top of page

Why does chemotherapy cause hair loss?

Updated: Jan 3

Hair loss is a common side effect of chemotherapy, and it can be a difficult and emotional experience for cancer patients. If you're undergoing chemotherapy, you may be wondering why it causes hair loss. Here's a brief explanation of the science behind chemotherapy-induced hair loss.


Chemotherapy drugs work by targeting and killing rapidly-dividing cells, which is why they are effective at treating cancer. Unfortunately, hair follicles are also rapidly-dividing cells, so they can be damaged by chemotherapy drugs. The mechanism through which chemotherapy interferes with the hair follicle is not fully understood, but it is thought to involve the drug's ability to damage DNA and disrupt the normal growth phase of the hair follicle.


Hair loss from chemotherapy is usually diffuse, meaning it affects the entire scalp rather than specific areas. It can occur within the first few weeks of treatment and may involve thinning or complete hair loss. The extent of hair loss can vary depending on the type and dosage of the chemotherapy drugs being used.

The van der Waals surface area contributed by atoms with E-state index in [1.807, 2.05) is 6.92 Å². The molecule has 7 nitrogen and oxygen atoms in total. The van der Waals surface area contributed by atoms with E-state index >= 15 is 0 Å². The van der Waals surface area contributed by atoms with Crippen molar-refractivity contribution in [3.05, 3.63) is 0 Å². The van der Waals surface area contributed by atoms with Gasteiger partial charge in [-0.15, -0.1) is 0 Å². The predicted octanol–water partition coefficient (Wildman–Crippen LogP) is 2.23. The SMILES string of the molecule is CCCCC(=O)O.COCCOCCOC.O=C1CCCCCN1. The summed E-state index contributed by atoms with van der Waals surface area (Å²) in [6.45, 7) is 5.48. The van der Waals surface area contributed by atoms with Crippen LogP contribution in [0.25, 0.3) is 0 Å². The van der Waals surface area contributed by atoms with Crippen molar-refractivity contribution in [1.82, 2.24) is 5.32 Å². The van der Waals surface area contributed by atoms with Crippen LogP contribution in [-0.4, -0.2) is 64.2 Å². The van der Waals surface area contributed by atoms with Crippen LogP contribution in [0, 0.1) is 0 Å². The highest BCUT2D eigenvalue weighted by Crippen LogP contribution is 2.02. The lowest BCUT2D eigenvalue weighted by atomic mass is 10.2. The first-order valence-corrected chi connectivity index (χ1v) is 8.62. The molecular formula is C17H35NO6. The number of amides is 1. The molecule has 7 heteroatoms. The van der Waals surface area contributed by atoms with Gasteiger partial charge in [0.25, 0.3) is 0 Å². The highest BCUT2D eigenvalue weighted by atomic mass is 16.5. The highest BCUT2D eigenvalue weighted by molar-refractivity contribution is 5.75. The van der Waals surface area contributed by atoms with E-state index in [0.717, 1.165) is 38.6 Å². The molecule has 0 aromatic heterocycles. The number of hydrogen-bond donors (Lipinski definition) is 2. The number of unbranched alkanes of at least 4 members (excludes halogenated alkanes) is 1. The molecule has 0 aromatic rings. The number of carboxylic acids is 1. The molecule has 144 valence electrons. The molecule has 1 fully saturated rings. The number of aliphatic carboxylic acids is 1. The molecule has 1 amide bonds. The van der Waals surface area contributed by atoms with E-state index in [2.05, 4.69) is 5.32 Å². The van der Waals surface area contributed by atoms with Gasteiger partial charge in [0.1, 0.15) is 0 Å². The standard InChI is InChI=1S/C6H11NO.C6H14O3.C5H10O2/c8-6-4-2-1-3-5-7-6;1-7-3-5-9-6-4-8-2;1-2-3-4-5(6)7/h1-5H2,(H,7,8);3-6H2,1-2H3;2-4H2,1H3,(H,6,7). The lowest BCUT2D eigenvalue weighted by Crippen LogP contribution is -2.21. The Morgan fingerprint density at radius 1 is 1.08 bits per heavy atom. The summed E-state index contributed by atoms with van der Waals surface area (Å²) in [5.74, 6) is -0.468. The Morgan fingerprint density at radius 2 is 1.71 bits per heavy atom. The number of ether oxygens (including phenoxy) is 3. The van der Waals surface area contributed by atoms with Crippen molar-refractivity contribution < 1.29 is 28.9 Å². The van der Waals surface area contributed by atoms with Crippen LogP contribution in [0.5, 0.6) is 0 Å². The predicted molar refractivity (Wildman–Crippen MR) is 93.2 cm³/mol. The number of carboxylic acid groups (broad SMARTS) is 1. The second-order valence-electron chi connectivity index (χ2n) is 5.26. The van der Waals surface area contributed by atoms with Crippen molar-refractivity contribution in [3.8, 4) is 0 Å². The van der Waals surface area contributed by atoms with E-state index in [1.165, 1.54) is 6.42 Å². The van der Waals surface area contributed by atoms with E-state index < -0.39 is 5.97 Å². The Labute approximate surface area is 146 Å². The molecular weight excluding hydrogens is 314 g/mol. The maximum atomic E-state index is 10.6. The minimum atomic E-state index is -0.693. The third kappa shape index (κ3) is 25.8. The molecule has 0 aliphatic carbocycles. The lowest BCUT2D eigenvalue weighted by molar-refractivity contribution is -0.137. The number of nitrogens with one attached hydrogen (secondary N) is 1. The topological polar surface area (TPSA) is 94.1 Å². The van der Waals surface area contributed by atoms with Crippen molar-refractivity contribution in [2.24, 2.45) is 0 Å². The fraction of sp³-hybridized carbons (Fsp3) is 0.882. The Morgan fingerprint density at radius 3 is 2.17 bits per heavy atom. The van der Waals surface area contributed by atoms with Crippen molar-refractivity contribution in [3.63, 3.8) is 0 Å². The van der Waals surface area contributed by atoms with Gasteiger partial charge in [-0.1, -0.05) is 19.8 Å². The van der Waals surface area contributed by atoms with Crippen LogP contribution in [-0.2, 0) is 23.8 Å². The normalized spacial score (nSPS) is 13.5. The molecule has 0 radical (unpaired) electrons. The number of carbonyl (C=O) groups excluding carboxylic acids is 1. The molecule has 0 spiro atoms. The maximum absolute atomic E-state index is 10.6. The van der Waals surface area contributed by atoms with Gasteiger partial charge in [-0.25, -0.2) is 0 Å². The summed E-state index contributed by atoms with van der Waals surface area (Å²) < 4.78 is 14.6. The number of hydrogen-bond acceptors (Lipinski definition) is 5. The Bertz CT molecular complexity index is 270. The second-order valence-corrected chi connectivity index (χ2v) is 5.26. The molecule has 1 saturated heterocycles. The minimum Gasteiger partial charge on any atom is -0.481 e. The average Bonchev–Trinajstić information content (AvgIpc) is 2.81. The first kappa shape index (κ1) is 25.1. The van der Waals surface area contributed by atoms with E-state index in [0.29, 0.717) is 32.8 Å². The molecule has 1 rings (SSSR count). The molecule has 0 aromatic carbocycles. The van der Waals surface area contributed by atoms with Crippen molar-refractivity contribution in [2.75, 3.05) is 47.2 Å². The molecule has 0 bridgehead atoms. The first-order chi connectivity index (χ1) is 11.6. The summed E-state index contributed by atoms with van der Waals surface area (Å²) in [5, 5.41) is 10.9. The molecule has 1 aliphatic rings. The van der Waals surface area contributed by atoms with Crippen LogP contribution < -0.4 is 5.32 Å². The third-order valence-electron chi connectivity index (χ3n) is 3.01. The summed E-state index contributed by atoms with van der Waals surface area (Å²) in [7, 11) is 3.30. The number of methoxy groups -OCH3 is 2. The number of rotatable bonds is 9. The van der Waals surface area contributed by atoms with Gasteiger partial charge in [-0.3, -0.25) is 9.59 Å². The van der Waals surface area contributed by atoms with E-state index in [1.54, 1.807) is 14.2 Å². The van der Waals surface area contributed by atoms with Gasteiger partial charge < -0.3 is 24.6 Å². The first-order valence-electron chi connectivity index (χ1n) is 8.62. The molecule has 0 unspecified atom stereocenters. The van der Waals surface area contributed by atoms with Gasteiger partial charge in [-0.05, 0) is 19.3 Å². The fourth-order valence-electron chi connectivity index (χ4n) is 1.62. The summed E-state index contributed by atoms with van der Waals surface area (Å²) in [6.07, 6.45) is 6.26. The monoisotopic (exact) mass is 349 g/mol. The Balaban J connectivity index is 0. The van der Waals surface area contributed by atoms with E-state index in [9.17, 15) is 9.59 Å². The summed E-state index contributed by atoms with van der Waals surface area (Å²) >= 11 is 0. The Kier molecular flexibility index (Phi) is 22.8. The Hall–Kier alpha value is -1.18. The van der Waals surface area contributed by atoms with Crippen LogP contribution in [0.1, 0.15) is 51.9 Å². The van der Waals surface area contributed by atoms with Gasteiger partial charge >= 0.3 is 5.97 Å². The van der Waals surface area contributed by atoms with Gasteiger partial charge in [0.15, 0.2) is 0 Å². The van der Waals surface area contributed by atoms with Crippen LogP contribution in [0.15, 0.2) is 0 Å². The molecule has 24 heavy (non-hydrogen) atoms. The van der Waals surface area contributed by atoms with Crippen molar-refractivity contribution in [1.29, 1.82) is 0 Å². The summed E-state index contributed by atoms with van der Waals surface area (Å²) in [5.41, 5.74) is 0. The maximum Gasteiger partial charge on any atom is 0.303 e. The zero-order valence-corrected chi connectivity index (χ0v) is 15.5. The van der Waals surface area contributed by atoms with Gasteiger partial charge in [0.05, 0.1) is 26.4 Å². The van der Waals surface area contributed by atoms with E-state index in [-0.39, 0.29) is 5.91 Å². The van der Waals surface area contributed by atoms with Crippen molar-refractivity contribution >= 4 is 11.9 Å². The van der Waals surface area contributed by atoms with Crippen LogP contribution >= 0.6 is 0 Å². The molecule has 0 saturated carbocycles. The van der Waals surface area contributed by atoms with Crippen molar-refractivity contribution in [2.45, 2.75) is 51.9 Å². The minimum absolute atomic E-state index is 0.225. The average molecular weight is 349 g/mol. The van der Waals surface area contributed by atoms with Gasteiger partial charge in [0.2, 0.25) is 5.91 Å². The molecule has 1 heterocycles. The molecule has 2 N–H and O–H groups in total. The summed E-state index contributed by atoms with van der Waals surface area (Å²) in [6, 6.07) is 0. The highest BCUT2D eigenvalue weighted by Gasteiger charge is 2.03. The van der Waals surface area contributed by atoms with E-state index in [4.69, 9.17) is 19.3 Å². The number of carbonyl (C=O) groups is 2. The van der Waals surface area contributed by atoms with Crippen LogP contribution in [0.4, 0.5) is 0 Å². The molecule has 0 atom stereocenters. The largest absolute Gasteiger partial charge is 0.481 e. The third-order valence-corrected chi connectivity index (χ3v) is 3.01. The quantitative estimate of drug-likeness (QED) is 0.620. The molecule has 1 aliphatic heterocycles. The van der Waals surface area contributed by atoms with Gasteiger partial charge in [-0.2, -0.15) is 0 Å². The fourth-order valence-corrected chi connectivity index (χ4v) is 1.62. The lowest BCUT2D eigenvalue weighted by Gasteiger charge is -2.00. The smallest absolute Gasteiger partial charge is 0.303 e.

While hair loss is a common side effect of chemotherapy, it's important to remember that there are ways to manage it. This can include using a wig, hat, or scarf, as well as seeking support from friends, family, and healthcare professionals. It's also important to discuss any concerns or questions you may have with your healthcare team.


We understand that chemotherapy-induced hair loss can be a difficult and emotional experience. While it's a common side effect of chemotherapy, it's important to remember that there are ways to manage it and to seek support from your healthcare team and loved ones. Wishing you the best during this challenging time.



bottom of page